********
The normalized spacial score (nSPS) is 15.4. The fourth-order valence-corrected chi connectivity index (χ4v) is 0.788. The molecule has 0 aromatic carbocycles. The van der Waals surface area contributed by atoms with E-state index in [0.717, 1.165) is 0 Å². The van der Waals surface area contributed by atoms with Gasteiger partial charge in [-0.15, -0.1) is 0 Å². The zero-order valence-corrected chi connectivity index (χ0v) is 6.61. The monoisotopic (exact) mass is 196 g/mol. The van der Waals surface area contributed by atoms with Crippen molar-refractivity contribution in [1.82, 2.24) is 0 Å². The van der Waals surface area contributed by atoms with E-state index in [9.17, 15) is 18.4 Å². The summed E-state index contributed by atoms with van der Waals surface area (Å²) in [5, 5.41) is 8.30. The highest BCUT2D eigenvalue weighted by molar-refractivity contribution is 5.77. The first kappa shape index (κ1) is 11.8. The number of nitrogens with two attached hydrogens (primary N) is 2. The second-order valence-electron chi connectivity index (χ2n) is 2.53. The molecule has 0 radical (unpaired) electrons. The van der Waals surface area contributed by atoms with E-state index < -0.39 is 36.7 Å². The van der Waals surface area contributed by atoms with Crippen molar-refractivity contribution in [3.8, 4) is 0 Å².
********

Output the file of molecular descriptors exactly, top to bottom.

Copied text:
The normalized spacial score (nSPS) is 15.4. The fourth-order valence-corrected chi connectivity index (χ4v) is 0.788. The molecule has 0 aromatic carbocycles. The van der Waals surface area contributed by atoms with E-state index in [0.717, 1.165) is 0 Å². The van der Waals surface area contributed by atoms with Gasteiger partial charge in [-0.15, -0.1) is 0 Å². The zero-order valence-corrected chi connectivity index (χ0v) is 6.61. The monoisotopic (exact) mass is 196 g/mol. The van der Waals surface area contributed by atoms with Crippen molar-refractivity contribution in [1.82, 2.24) is 0 Å². The van der Waals surface area contributed by atoms with E-state index in [9.17, 15) is 18.4 Å². The summed E-state index contributed by atoms with van der Waals surface area (Å²) in [5, 5.41) is 8.30. The highest BCUT2D eigenvalue weighted by molar-refractivity contribution is 5.77. The first kappa shape index (κ1) is 11.8. The number of nitrogens with two attached hydrogens (primary N) is 2. The second-order valence-electron chi connectivity index (χ2n) is 2.53. The molecule has 0 radical (unpaired) electrons. The van der Waals surface area contributed by atoms with E-state index < -0.39 is 36.7 Å². The van der Waals surface area contributed by atoms with Crippen molar-refractivity contribution in [3.8, 4) is 0 Å².